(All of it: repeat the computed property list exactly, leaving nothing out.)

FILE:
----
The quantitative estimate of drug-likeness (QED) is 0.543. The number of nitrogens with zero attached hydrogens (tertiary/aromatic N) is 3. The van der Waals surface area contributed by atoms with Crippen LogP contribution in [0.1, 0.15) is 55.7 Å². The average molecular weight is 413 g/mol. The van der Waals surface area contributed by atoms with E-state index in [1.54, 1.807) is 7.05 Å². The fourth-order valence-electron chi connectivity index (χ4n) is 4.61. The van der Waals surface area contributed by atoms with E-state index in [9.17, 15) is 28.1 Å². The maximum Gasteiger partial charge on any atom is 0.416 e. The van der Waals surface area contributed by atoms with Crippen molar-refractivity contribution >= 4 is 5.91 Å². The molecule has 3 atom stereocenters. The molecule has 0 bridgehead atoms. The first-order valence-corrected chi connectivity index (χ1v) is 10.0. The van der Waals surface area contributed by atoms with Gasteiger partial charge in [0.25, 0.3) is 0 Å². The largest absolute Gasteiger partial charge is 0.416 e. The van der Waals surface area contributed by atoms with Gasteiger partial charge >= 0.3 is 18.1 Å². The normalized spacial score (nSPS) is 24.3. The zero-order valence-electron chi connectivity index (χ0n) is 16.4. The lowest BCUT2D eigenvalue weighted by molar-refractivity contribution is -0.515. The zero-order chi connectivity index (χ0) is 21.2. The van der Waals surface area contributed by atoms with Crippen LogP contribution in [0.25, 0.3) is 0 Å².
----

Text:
The quantitative estimate of drug-likeness (QED) is 0.543. The number of nitrogens with zero attached hydrogens (tertiary/aromatic N) is 3. The van der Waals surface area contributed by atoms with Crippen LogP contribution in [0.1, 0.15) is 55.7 Å². The average molecular weight is 413 g/mol. The van der Waals surface area contributed by atoms with E-state index in [1.54, 1.807) is 7.05 Å². The fourth-order valence-electron chi connectivity index (χ4n) is 4.61. The van der Waals surface area contributed by atoms with E-state index in [9.17, 15) is 28.1 Å². The maximum Gasteiger partial charge on any atom is 0.416 e. The van der Waals surface area contributed by atoms with Crippen molar-refractivity contribution >= 4 is 5.91 Å². The molecule has 3 atom stereocenters. The molecule has 0 bridgehead atoms. The first-order valence-corrected chi connectivity index (χ1v) is 10.0. The van der Waals surface area contributed by atoms with Gasteiger partial charge in [0.25, 0.3) is 0 Å². The largest absolute Gasteiger partial charge is 0.416 e. The van der Waals surface area contributed by atoms with Gasteiger partial charge >= 0.3 is 18.1 Å². The normalized spacial score (nSPS) is 24.3. The zero-order valence-electron chi connectivity index (χ0n) is 16.4. The lowest BCUT2D eigenvalue weighted by molar-refractivity contribution is -0.515. The zero-order chi connectivity index (χ0) is 21.2. The van der Waals surface area contributed by atoms with Crippen LogP contribution in [0.25, 0.3) is 0 Å².